Spohn discusses with LawyersandSettlements the Yamaha Rhino warnings that came out around Sept, 2007. They were sent to all Rhino owners in an attempt to amend the warnings that came with the vehicles when purchased. His perspective is that, if you heed these warnings, you might as well park your Rhino in the garage and not even use it.
Lawyers and Settlements (LAS): Why is that?
Carter Spohn (CS): Part of what Yamaha is trying to warn against is something that is human nature--to stick your arm or leg out in a rollover. I know that human factor experts in other rollover cases are prepared to testify that it would be impossible to warn against some of these human nature responses.
LAS: Why didn't the designers add doors before they left the assembly line?
CS :I don't know the answer and apparently the top people in their design and production departments don't know either. However, I have it on good authority that in previous deposition testimony, that when asked this very question, they had no answer.
CS: I have it on further authority that they knew when they designed the vehicle that it would in fact rollover, and they designed it without doors and therefore knew on rollovers that there was a propensity for lower extremities to pop out. It is also my understanding that Yamaha had dozens of complaints in a 2-3 year period from Rhino customers complaining of injuries to their lower extremities. Rhino actually acknowledged these complaints and continue to say that they didn't know anything about them.
LAS: Is there any advantage to designing an ATV without doors?
CS: It appears to be Yamaha's intent to design a vehicle that was quicker and smaller. And in doing so, the vehicle they ended up creating had a very high center of gravity, hence more rollovers. And in doing so, it appears that they didn't take into consideration any of the safety precautions that would compliment a vehicle with a high center of gravity.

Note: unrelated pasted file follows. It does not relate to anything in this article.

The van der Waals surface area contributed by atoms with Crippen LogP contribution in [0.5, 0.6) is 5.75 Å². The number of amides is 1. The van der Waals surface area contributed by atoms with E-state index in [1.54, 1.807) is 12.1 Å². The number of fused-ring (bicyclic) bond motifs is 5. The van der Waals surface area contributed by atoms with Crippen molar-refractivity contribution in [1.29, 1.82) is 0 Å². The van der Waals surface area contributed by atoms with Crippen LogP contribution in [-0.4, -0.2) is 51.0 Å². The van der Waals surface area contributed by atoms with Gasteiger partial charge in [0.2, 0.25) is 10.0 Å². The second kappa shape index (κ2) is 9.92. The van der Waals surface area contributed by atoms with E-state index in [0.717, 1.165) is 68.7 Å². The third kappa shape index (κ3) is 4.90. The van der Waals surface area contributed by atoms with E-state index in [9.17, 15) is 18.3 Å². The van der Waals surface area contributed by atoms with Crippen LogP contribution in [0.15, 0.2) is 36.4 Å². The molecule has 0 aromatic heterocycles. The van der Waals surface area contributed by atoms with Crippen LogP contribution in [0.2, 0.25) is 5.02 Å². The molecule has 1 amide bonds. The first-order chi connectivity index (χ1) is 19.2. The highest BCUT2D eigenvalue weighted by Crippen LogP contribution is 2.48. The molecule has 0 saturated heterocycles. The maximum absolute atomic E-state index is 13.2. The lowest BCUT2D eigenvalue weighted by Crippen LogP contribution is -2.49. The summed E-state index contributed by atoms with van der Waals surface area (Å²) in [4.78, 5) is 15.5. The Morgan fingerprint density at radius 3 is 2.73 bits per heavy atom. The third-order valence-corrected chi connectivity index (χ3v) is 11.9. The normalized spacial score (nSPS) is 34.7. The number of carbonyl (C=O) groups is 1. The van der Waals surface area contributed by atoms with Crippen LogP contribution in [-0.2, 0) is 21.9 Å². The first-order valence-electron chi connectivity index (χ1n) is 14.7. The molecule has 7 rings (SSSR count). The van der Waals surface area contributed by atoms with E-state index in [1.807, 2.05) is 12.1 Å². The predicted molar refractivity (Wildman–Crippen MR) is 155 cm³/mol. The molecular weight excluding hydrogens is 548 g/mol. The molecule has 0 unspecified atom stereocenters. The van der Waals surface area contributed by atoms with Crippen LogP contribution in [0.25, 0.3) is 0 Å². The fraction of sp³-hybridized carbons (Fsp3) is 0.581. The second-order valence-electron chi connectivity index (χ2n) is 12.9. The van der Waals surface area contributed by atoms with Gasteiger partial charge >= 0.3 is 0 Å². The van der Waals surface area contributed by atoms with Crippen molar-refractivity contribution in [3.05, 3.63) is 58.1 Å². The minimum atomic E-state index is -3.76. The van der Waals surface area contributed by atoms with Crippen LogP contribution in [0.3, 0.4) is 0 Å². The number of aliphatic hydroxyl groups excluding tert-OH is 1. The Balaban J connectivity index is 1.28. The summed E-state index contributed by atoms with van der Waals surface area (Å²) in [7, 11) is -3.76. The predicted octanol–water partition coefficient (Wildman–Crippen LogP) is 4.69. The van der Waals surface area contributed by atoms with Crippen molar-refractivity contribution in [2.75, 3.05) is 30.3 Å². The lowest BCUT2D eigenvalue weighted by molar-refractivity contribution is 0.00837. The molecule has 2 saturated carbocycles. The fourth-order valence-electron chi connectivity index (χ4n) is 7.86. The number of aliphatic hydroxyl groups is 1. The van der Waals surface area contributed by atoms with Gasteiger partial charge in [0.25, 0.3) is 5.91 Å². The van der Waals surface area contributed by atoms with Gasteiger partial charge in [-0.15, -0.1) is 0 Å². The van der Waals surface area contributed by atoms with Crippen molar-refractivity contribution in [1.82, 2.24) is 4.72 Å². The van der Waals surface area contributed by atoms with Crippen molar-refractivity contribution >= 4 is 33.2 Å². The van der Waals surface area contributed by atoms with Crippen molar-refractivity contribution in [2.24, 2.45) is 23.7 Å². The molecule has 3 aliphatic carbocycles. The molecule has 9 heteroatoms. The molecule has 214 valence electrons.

LAS: Yamaha warnings: if you think the Rhino may tip over or roll...
CS: [The warning] is absurd. I know that if this thing rolls over, the first thing I am going to do is yell oh... then I am going to figure out how to stay alive, in that order.
LAS: Then the warning goes on to say "Don't put your hands or feet outside the vehicle for any reason".
CS: In a video I recently saw advertising the Rhino, the passenger was hanging onto the outside roll bar edge, causing his arm and hand to be outside the vehicle. They want to put these hand-holds inside the vehicle because they know people will hold on...
LAS: Another great warning: if you do not use care in maneuvering the Rhino, you can cause it to roll over in flat, open areas.
CS: In that case, it may be most dangerous to get it from the truck across the parking lot to the off-road area.
Here is the best one: "Yamaha's overview of occupant protection: now available at your dealership for free: the doors are designed to reduce the likelihood that you will stick your leg out to stop the vehicle from tipping over or for any other reason in a rollover."
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LawyersandSettlements thanks Carter Sphon for his comments.
If you or a loved one is injured in an accident involving a Rhino or any other ATV, you should consult an experienced attorney as soon as possible. An experienced attorney can help procure medical assistance, advise you of your rights, and file a lawsuit to hold those who caused your injuries responsible for your damages. Since the applicable statute of limitations affects how much time you have to file a lawsuit, you should not delay.